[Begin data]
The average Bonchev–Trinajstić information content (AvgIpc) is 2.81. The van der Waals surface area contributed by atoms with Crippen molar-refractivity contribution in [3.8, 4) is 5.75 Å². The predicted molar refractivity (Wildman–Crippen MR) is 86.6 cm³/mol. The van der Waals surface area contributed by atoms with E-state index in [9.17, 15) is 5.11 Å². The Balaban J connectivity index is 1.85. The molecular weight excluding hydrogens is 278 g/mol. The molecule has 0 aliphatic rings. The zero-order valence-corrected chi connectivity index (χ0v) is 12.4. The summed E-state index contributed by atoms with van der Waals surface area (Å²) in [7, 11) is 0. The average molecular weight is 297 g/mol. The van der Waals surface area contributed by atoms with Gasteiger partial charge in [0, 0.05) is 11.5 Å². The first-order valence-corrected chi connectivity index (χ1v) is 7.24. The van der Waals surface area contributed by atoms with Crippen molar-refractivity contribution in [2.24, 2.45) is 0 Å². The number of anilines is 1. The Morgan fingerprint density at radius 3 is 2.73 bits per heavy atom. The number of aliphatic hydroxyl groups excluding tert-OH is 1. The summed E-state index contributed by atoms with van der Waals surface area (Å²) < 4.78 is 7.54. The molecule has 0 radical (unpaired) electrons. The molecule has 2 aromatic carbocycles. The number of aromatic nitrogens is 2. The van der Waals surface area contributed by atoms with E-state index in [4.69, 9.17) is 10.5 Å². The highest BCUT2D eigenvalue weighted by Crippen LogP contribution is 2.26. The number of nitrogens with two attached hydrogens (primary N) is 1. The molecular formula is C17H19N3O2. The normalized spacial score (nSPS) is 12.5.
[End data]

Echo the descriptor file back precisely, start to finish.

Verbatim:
The average Bonchev–Trinajstić information content (AvgIpc) is 2.81. The van der Waals surface area contributed by atoms with Crippen molar-refractivity contribution in [3.8, 4) is 5.75 Å². The predicted molar refractivity (Wildman–Crippen MR) is 86.6 cm³/mol. The van der Waals surface area contributed by atoms with E-state index in [9.17, 15) is 5.11 Å². The Balaban J connectivity index is 1.85. The molecular weight excluding hydrogens is 278 g/mol. The molecule has 0 aliphatic rings. The zero-order valence-corrected chi connectivity index (χ0v) is 12.4. The summed E-state index contributed by atoms with van der Waals surface area (Å²) in [7, 11) is 0. The average molecular weight is 297 g/mol. The van der Waals surface area contributed by atoms with Gasteiger partial charge in [0, 0.05) is 11.5 Å². The first-order valence-corrected chi connectivity index (χ1v) is 7.24. The van der Waals surface area contributed by atoms with Crippen molar-refractivity contribution in [2.24, 2.45) is 0 Å². The number of anilines is 1. The Morgan fingerprint density at radius 3 is 2.73 bits per heavy atom. The number of aliphatic hydroxyl groups excluding tert-OH is 1. The summed E-state index contributed by atoms with van der Waals surface area (Å²) < 4.78 is 7.54. The molecule has 0 radical (unpaired) electrons. The molecule has 2 aromatic carbocycles. The number of aromatic nitrogens is 2. The van der Waals surface area contributed by atoms with E-state index in [4.69, 9.17) is 10.5 Å². The highest BCUT2D eigenvalue weighted by Crippen LogP contribution is 2.26. The number of nitrogens with two attached hydrogens (primary N) is 1. The molecular formula is C17H19N3O2. The normalized spacial score (nSPS) is 12.5.